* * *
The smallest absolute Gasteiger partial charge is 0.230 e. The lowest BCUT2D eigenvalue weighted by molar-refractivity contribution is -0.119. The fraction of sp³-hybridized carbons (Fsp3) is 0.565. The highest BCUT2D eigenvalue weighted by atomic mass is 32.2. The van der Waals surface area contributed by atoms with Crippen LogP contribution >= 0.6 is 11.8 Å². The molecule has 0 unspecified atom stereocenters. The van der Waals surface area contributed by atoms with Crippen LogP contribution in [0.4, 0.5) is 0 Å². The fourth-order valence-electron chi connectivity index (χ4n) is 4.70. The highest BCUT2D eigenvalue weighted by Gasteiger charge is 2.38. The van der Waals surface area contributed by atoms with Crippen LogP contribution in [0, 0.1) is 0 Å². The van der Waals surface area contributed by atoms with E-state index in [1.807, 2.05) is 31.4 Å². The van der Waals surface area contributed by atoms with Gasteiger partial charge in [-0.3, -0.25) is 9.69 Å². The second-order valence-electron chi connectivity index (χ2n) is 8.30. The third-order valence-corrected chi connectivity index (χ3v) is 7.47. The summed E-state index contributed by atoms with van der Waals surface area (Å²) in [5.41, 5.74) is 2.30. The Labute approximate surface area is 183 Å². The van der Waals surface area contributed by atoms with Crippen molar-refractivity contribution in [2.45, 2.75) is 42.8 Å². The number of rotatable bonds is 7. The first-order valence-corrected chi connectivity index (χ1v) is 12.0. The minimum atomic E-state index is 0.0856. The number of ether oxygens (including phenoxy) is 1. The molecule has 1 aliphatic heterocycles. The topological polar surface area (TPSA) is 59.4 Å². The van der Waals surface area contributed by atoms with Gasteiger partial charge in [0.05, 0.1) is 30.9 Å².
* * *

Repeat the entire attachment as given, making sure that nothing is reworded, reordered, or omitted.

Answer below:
The smallest absolute Gasteiger partial charge is 0.230 e. The lowest BCUT2D eigenvalue weighted by molar-refractivity contribution is -0.119. The fraction of sp³-hybridized carbons (Fsp3) is 0.565. The highest BCUT2D eigenvalue weighted by atomic mass is 32.2. The van der Waals surface area contributed by atoms with Crippen LogP contribution >= 0.6 is 11.8 Å². The molecule has 0 unspecified atom stereocenters. The van der Waals surface area contributed by atoms with Crippen LogP contribution in [0.4, 0.5) is 0 Å². The fourth-order valence-electron chi connectivity index (χ4n) is 4.70. The highest BCUT2D eigenvalue weighted by Gasteiger charge is 2.38. The van der Waals surface area contributed by atoms with Crippen LogP contribution in [0, 0.1) is 0 Å². The van der Waals surface area contributed by atoms with E-state index in [1.807, 2.05) is 31.4 Å². The van der Waals surface area contributed by atoms with Gasteiger partial charge in [-0.3, -0.25) is 9.69 Å². The second-order valence-electron chi connectivity index (χ2n) is 8.30. The third-order valence-corrected chi connectivity index (χ3v) is 7.47. The summed E-state index contributed by atoms with van der Waals surface area (Å²) in [5.41, 5.74) is 2.30. The Labute approximate surface area is 183 Å². The van der Waals surface area contributed by atoms with Crippen molar-refractivity contribution in [2.45, 2.75) is 42.8 Å². The number of rotatable bonds is 7. The first-order valence-corrected chi connectivity index (χ1v) is 12.0. The minimum atomic E-state index is 0.0856. The number of ether oxygens (including phenoxy) is 1. The molecule has 1 aliphatic heterocycles. The topological polar surface area (TPSA) is 59.4 Å². The van der Waals surface area contributed by atoms with Gasteiger partial charge in [0.05, 0.1) is 30.9 Å².